What is going on here? How can both the pre/post money valuation formula work AND at the same time the Convertible Preferred and Common stock have different values? Let’s try and hash that out, starting with the difference in value between the Convertible Preferred and the Common stock. As to the Convertible Preferred, the price, when it is purchased by a third party investor in an arms length transaction (in this case $1) is, by definition, the fair market value of the Convertible Preferred. Which means that the value of a Common share, at the same time, must, given that it lacks various valuable features of the Convertible Preferred, be worth something less than $1. How much less? Well, that depends. Since no one – or at least no third party in an arms length transaction is buying any at the time – it depends on what the Board of Directors, in good faith, determines it is as, for example, when it issues an option to buy such shares to an employee at what the Board says is the then fair market value of a Common share of stock.

Ok, at this point we know that a Common share is worth less than a Convertible Preferred share, and that the fair market value of the Common share is what the Board says it is. How should the Board determine the fair market value of a Common share?

In theory, the answer is simple; in practice, not so much. In theory, the board should (and any good board resolution purporting to establish the fair market value of a Common share will) “consider all relevant factors” to conclude that such value is less than the $1 value of the Convertible Preferred and more than $0. In fact, most boards will want to set a low value on the Common (to make equity incentive shares cheaper for employees and others getting shares of options on shares as an incentive to make the company succeed), but not so low as to attract the attention of the IRS, which is anxious to tax people who acquire assets, including stock, for less than it is worth.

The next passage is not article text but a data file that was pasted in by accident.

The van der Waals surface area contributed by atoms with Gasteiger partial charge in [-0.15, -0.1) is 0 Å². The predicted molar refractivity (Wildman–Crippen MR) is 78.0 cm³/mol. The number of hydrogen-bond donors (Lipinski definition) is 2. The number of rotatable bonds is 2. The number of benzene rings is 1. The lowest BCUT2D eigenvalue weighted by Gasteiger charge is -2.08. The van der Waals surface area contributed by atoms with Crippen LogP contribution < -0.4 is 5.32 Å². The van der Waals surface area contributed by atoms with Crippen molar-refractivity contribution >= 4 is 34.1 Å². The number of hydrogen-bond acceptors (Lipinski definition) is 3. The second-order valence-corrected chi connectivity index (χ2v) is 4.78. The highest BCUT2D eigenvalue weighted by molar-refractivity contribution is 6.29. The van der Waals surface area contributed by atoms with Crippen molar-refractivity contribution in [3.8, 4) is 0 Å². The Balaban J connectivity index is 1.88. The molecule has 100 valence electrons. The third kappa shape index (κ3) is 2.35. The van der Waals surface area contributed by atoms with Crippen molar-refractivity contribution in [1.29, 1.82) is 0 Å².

In practice, there are some informal rules of thumb that tend to apply to very young and immature companies, and some explicit IRS/SEC rules that come into play for more mature companies. So, for example, a brand new startup like Newco might reasonably conclude that the value of a Common share was 1/5 the value of a Convertible Preferred share – which is to say the Common share has a fair market value of $0.20. No legal opinion is expressed here, but trust me: lots of companies have said as much without incurring the wrath of the IRS.

Ok, let’s go with $0.20. What, then, is the value of all of the stock – which is to say the value of the company? Well, there are 1 million shares of Convertible Preferred worth $1 per share, which is $1 million of value. And there are 2 million shares of Common worth $0.20 per share, which is $400,000 of value. So the total value of all the shares is … $1.4 million. Which is to say less than ½ of the post-money valuation of the company! Houston, we have a problem.